CRAIG BROWN: Pop hits that weren’t Everly so cleverly…
Don Everly, the elder of the two Everly Brothers, has just died, aged 84.
One of the Everly Brothers’ finest songs, Wake Up Little Susie, shocked many American parents when it was released in 1957. I remember an American friend of mine telling me that her mother would leap up to switch off the radio whenever it came on. It was banned in Boston and some radio stations refused to play it.
Parents worried about what on earth Susie and the singer had been up to. If only they had listened to the end, they might have been reassured that the couple had simply dropped off to sleep while watching a boring film: ‘The movie wasn’t so hot/ It didn’t have much of a plot/ We fell asleep, our goose is cooked/ Our reputation is shot/ Wake up, little Susie.’
The censorship of pop music has always been a chancy business. Perfectly innocent songs are banned, while frankly sinister songs are given the go-ahead.
One of the Everly Brothers’ finest songs was Wake Up Little Susie
Today it seems extraordinary that back in 1973, glam rocker Gary Glitter was allowed to perform his most sexually explicit song — Do You Wanna Touch Me — on the popular BBC children’s television programme Crackerjack.
‘Every growin’ boy/ Needs a little joy’ sang Glitter, adding, ‘Do you want to touch me there?’
In live concerts attended largely by adolescents, the singer made it perfectly clear which part of his body he was referring to.
The year before, on June 16, 1972, the veteran busybody Mary Whitehouse, founder of the Clean Up TV campaign, wrote to the Chairman of the BBC expressing her disquiet at the new double album by the Rolling Stones.
‘Dear Lord Hill,’ she wrote, ‘I understand that the new Rolling Stone’s [sic] record, Exile On Main Street, is being played on Radio 1. This record uses four-letter words. Although they are somewhat blurred, there is no question of what they are meant to be.’
Poor old Lord Hill was forced to don his headphones. Four days later, he offered his verdict to Mrs Whitehouse. ‘I have this morning listened with great care to the tracks we have played on Radio 1. I have listened to them at a fast rate, at a medium rate, at a slow rate.
‘Though my hearing is excellent, I did not hear any of the offending four-letter words whatever. Could it be that, believing offending words to be there and zealous to discover them, you imagined that you heard what you did not hear?’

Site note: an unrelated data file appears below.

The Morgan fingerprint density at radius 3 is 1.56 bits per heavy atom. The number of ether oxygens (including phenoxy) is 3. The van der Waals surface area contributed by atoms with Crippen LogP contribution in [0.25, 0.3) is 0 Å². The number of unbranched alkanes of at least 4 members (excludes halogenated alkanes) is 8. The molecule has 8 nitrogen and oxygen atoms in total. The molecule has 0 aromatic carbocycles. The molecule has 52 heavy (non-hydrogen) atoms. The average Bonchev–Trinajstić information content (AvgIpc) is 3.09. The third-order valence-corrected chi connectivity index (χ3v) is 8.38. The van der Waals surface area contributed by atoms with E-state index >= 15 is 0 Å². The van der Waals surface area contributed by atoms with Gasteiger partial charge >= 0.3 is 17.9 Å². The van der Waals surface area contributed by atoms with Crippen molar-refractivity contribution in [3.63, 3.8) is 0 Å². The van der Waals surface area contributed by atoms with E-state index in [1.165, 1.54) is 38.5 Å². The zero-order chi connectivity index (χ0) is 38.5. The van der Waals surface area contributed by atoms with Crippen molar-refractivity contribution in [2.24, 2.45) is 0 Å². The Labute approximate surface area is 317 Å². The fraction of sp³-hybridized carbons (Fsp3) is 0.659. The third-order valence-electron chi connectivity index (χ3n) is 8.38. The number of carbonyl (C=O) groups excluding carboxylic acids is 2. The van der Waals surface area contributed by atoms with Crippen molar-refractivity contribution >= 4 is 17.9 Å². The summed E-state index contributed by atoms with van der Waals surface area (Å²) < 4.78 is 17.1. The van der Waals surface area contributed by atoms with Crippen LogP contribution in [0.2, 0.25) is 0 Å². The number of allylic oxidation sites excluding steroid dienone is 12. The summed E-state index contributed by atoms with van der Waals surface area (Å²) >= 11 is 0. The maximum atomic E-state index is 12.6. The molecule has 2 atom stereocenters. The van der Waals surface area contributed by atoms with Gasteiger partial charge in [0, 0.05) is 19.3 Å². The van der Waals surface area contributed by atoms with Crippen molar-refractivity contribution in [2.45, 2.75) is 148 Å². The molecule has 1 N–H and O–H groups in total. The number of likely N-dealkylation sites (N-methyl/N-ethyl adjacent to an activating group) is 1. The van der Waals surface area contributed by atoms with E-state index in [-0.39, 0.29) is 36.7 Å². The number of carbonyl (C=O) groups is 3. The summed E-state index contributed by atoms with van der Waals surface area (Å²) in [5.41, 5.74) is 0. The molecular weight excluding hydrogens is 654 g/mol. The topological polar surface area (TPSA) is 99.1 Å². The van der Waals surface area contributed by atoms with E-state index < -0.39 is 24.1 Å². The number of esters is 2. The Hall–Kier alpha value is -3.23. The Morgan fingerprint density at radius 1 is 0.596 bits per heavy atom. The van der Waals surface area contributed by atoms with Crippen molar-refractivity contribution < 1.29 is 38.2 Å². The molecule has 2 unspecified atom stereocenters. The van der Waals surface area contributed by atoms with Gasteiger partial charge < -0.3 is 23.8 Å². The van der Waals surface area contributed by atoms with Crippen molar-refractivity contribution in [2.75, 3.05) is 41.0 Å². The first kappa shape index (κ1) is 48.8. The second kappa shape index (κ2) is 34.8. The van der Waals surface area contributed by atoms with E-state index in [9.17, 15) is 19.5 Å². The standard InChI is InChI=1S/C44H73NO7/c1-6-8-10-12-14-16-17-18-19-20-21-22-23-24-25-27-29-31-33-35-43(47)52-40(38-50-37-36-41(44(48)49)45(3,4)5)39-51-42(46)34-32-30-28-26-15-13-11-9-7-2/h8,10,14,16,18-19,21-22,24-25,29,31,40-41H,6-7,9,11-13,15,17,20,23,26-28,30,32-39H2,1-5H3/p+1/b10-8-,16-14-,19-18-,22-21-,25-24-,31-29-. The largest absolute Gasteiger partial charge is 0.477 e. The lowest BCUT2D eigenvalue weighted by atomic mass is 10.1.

That same year The Osmonds, who were Mormons and widely regarded as the most puritanical family in America, found that their single, Crazy Horses — which reached Number Two in the UK charts — was banned in South Africa. Unbeknown to them, the word ‘horses’ is slang for heroin in that country.
Veteran busybody Mary Whitehouse wrote to the BBC expressing her disquiet at a new Rolling Stones album
This meant that when Donny Osmond sang ‘What a show, there they go smokin’ up the sky, yeah/ Crazy horses all got riders, and they’re you and I’, the South African government saw it as a green light for drug-traffickers.
One of the few records in my parents’ collection was Thank Heaven For Little Girls, a hit for Maurice Chevalier in 1958.
Everyone found it charming at the time but the years have rendered its lyrics, coupled with Chevalier’s leery-old-man delivery, dreadfully creepy.
‘Each time I see a little girl,’ it begins, ‘of five or six or seven/ I can’t resist a joyous urge/ To smile and say/ Thank heaven for little girls/ For little girls get bigger every day . . . Those little eyes/ So helpless and appealing/ When they were flashing/ Send you crashing/ Through the ceiling/ Thank heaven for little girls . . .’ And so on.
Back then, no one thought the lyrics at all suspect, yet they are now quite clearly beyond the pale. Similarly, I recently heard Gary Puckett & The Union Gap’s Young Girl, which reached Number One in the charts in 1968.
It now seems astonishing it was released. ‘Young girl, get out of my mind/ My love for you is way out of line/ Better run girl . . . Beneath your perfume and make-up/ You’re just a baby in disguise/ And though you know that it’s wrong to be/ Alone with me/ That come-on look is in your eyes.’ Eek!
For years, Neil Sedaka’s Happy Birthday Sweet Sixteen, released in 1961 and sung in his off-puttingly high-pitched voice, was a mainstay of Radio 2: ‘Tonight’s the night I’ve waited for/ Because you’re not a baby any more/ You’ve turned into the prettiest girl I’ve ever seen/ Happy birthday, sweet sixteen.’ Would Radio 2 ever think of playing it today?
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